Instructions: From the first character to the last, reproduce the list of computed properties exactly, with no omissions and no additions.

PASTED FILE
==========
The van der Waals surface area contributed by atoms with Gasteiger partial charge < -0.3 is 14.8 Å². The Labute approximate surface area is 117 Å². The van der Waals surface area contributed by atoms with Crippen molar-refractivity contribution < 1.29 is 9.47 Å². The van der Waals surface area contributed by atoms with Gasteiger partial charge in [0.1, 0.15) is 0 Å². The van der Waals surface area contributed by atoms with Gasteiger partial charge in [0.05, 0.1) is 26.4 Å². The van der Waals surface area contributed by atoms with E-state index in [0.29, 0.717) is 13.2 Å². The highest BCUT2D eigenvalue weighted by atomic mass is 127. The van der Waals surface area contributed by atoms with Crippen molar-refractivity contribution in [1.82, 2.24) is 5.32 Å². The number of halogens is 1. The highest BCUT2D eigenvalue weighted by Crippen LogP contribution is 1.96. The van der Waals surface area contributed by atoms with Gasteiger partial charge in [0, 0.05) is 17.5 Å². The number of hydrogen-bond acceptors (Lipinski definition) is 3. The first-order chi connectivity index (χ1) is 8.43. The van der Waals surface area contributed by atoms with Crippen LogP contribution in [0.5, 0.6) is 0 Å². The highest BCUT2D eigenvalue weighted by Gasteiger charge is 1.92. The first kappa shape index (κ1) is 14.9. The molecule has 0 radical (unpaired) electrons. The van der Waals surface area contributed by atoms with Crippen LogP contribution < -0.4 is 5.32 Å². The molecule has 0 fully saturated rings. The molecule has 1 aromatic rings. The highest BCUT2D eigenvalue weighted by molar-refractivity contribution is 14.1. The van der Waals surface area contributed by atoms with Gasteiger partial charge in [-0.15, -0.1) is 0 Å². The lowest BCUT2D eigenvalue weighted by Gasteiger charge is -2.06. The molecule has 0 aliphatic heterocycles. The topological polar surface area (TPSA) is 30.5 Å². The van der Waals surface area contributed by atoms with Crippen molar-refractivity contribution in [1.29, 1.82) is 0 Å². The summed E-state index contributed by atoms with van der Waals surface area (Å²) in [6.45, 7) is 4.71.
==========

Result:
The van der Waals surface area contributed by atoms with Gasteiger partial charge < -0.3 is 14.8 Å². The Labute approximate surface area is 117 Å². The van der Waals surface area contributed by atoms with Crippen molar-refractivity contribution < 1.29 is 9.47 Å². The van der Waals surface area contributed by atoms with Gasteiger partial charge in [0.1, 0.15) is 0 Å². The van der Waals surface area contributed by atoms with Gasteiger partial charge in [0.05, 0.1) is 26.4 Å². The van der Waals surface area contributed by atoms with E-state index in [0.29, 0.717) is 13.2 Å². The highest BCUT2D eigenvalue weighted by atomic mass is 127. The van der Waals surface area contributed by atoms with Crippen molar-refractivity contribution in [1.82, 2.24) is 5.32 Å². The number of halogens is 1. The highest BCUT2D eigenvalue weighted by Crippen LogP contribution is 1.96. The van der Waals surface area contributed by atoms with Gasteiger partial charge in [0, 0.05) is 17.5 Å². The number of hydrogen-bond acceptors (Lipinski definition) is 3. The first-order chi connectivity index (χ1) is 8.43. The van der Waals surface area contributed by atoms with Crippen LogP contribution in [0.5, 0.6) is 0 Å². The highest BCUT2D eigenvalue weighted by Gasteiger charge is 1.92. The first kappa shape index (κ1) is 14.9. The molecule has 0 radical (unpaired) electrons. The van der Waals surface area contributed by atoms with Crippen LogP contribution < -0.4 is 5.32 Å². The molecule has 0 fully saturated rings. The molecule has 1 aromatic rings. The highest BCUT2D eigenvalue weighted by molar-refractivity contribution is 14.1. The van der Waals surface area contributed by atoms with Gasteiger partial charge in [-0.15, -0.1) is 0 Å². The lowest BCUT2D eigenvalue weighted by Gasteiger charge is -2.06. The molecule has 0 aliphatic heterocycles. The topological polar surface area (TPSA) is 30.5 Å². The van der Waals surface area contributed by atoms with Crippen molar-refractivity contribution in [1.29, 1.82) is 0 Å². The summed E-state index contributed by atoms with van der Waals surface area (Å²) in [6.45, 7) is 4.71.